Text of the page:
Gaia Education is currently exploring a variety of initiatives to take the EDE approach into universities. The University of Evora, in Portugal, will host an international summer school on ecovillage design in 2008, and the Open University of Catalonia has agreed on forming a partnership with Gaia Education to develop an on-line course in Creating Sustainable Communities based on the Ecovillage Design Education curriculum.
The author of this paper, supported by Highlands and Islands Enterprise (HIE) Moray, has recently engaged in academic outreach and programme development work for the Findhorn Foundation College. The aim of the initial six month pilot study was to explore new partnerships with Scottish universities and UK academic institutions in order to create novel masters programmes in sustainable development and sustainable community design which would include residential intensives at the Findhorn Foundation ecovillage.
The pilot has been extraordinarily successful, since literally every institution that was approached has expressed a keen interest in taking the proposed collaboration further. While this is no more than a preliminary report and no legally binding agreements have been signed at this point, the Findhorn Foundation College (FFC) in partnership with the Findhorn Foundation and Gaia Education are currently in the early stages of negotiations with a whole range of new academic partner institutions. Below is a list of the potential partner institutions and some of the possibilities that are being explored:
- University of St. Andrews: regular field study visits by students on the undergraduate course in sustainable development; the possibility of the FFC providing an optional masters module for the new MSc in Sustainable Development starting in autumn 2008; the potential of individual research projects being undertaken at the ecovillage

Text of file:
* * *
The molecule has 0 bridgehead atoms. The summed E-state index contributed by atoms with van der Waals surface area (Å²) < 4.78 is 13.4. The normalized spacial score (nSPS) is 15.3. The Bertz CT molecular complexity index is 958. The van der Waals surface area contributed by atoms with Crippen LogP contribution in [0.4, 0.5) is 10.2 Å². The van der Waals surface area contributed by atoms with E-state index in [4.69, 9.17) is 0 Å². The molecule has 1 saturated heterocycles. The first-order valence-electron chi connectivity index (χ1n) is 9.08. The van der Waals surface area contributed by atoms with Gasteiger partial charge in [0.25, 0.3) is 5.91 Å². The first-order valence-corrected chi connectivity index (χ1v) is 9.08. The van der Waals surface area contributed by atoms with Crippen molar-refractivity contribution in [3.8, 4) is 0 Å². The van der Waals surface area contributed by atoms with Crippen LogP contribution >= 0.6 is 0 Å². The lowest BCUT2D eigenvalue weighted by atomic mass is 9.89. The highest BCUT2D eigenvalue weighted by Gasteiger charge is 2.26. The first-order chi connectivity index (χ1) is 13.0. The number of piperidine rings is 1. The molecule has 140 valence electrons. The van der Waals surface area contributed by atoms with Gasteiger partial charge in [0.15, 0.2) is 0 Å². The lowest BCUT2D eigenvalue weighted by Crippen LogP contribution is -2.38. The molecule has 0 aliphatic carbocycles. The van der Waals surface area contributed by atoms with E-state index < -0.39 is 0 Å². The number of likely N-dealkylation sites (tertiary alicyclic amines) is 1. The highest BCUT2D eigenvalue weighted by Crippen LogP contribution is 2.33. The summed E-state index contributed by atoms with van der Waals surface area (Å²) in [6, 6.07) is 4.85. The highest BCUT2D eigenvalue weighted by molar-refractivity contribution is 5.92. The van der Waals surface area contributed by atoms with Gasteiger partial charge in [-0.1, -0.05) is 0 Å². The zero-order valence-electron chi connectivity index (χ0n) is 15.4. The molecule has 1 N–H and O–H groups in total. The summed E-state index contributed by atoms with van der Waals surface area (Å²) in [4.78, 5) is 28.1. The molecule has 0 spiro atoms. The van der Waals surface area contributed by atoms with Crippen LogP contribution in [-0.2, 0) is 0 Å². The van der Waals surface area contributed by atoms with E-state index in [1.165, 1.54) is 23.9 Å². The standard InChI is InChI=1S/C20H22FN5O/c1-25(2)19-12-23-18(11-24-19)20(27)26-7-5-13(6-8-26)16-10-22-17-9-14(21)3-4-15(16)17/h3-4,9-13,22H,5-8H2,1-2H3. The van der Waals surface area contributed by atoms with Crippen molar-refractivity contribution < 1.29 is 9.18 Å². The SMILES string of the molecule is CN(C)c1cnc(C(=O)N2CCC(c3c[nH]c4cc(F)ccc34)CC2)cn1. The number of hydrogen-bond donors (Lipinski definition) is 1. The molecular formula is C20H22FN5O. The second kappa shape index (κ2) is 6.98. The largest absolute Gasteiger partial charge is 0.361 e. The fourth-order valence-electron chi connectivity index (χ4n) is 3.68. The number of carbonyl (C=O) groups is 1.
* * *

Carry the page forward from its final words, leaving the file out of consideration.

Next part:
- University of Dundee: already existing supervision of MPhil research on ecological design and ecovillages; possibility of creating an MDes in Design for Sustainability in collaboration with the Centre for the Study of Natural Design, academic support of the Findhorn-based UN training centre CIFAL Findhorn
- Heriot-Watt University: preliminary agreement to go ahead with the creation of a joint MSc. in Integrated Low-Carbon Settlement Design in collaboration with the School of the Built Environment; plans to apply for an EPSRC research grant in order to perform post-occupancy evaluation studies on the ecological housing stock of the Findhorn ecovillage (possibly in collaboration with other Scottish universities)
- Robert Gordon University: The FFC is in dialogue with RGU about the creation of an MSc. in Housing and Advanced Environmental Studies in partnership with the Centre for the Study of Natural Design (University of Dundee)
- Moray College & University of Highlands and Islands: the FFC may create and offer two optional masters modules for a newly to be created MSc. in Sustainability Studies; in the long-term a closer partnership between Moray College, the Sustainable Development Research Centre, and the FFC will be of mutual benefit
- Schumacher College & The Centre for Alternative Technology (CAT): Agreement to continue the development of a joint masters programme with residential intensives at Schumacher College, CAT, and Findhorn. The working title is currently MSc. in Sustainability Consultancy and an academic partner still needs to be determined.
The pilot study clearly demonstrated a high potential for creative education alliances between the Findhorn Foundation College and UK academic institutions. The author is confidant that most, if not all, of the programmes mentioned above will be created between January 2008 and autumn 2009. The limits for such educational alliances are set by the maximum amount of students that could be sustainability integrated into the daily life of the community and not by the lack of potential academic partners.